The Lewisburg Chipset
Lewisburg Platform Controller Hub
The C620-series "Lewisburg" chipset replaces Intel's previous-gen C610-series "Wellsburg" PCH. Lewisburg adds several improvements, such as four additional SATA 6Gb/s and USB 3.0 ports. It features a DMI 3.0 interface, which is similar to a PCIe link between the processor and chipset. That's a nice doubling of throughput compared to C610's 2 GB/s DMI 2.0. The chipset also adds 12 additional PCIe 3.0 lanes and supports up to 25 HSIO (High Speed I/O) lanes.
A new CPU uplink option can provide eight and/or 16 PCIe lanes directly to the processor (separate from DMI).
Perhaps most important, Intel now has chipset options with a built-in X722 Ethernet controller that provides up to 4x10Gb/1Gb ports supporting iWARP RDMA and network virtualization offloads. There are also QuickAssist hardware offload accelerators that augment cryptography and compression/decompression performance. Notably, these additions don't consume DMI bandwidth. Instead, they utilize the CPU uplink to populate lanes connected directly to the processor. The x8 and x16 uplink options support a number of routing schemes, as outlined in the Lewisburg Deployment Configurations slide.
Vendors can configure a maximum of one PCH per CPU socket, but rarely extend beyond four per motherboard (even in eight-socket systems). Multiple PCHs increase I/O and accelerator capabilities and also allow the system to survive a chipset failure via failover.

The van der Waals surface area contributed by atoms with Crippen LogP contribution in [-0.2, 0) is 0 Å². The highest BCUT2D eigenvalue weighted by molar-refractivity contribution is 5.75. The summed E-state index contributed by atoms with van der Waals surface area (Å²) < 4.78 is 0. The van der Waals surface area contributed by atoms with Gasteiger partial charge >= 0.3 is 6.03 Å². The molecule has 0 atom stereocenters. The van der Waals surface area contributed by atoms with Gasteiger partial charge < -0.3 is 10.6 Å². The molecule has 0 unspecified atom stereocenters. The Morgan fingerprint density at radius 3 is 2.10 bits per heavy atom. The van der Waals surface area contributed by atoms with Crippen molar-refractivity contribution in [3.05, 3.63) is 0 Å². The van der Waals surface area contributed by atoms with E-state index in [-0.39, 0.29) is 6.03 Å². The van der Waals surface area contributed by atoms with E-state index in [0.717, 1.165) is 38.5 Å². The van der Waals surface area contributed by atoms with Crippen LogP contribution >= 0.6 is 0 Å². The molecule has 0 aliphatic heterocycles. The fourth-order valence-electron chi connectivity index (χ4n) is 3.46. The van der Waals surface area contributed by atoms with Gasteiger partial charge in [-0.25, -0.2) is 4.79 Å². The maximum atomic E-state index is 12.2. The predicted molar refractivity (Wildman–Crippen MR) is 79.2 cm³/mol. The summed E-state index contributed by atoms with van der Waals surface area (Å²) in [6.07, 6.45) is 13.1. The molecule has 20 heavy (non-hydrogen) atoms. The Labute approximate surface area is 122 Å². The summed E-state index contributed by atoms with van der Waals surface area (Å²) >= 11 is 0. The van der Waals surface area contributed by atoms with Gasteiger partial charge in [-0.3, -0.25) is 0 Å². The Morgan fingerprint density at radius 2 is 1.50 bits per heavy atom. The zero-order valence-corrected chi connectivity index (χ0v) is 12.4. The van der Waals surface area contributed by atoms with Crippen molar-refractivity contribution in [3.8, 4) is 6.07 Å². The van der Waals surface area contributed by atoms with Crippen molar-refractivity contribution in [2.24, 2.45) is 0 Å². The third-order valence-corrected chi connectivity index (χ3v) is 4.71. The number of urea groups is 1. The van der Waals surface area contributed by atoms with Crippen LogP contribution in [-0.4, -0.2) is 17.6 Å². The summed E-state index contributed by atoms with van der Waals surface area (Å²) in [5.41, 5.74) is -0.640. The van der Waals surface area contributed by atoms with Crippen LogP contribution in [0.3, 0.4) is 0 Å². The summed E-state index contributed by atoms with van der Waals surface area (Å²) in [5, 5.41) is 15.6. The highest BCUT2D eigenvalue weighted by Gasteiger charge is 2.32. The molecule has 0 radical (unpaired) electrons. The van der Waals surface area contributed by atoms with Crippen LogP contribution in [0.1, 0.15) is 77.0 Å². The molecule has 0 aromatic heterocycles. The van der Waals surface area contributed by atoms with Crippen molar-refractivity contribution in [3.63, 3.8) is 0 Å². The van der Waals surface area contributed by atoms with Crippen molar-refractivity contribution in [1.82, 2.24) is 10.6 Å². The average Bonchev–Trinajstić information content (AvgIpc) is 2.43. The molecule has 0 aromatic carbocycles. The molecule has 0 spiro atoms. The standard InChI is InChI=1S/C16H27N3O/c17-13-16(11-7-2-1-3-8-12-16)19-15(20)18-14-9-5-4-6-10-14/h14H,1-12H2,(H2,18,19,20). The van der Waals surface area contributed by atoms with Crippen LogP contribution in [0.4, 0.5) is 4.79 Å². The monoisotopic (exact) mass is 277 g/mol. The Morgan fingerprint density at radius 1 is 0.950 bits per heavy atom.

There are several 14nm chipset options that range from a 15W TDP to 26W. Interestingly, the LBG-L and LBG-T hubs offer the same features, only one has a lower TDP. We suspect these power-optimized PCHs are manufactured using a 14nm+ process. We do know they cost more.
Integrated 10Gb Ethernet will likely enjoy quite a bit of support from enterprise customers. Intel claims the PCH-based approach results in 25% less power consumption than PCIe add-in cards. iWARP RDMA support, which bypasses the OS and kernel to reduce CPU utilization and network latency, is an enticing addition. Notably, Omni-Path uses RDMA, so it fits into the Intel's comprehensive networking approach.
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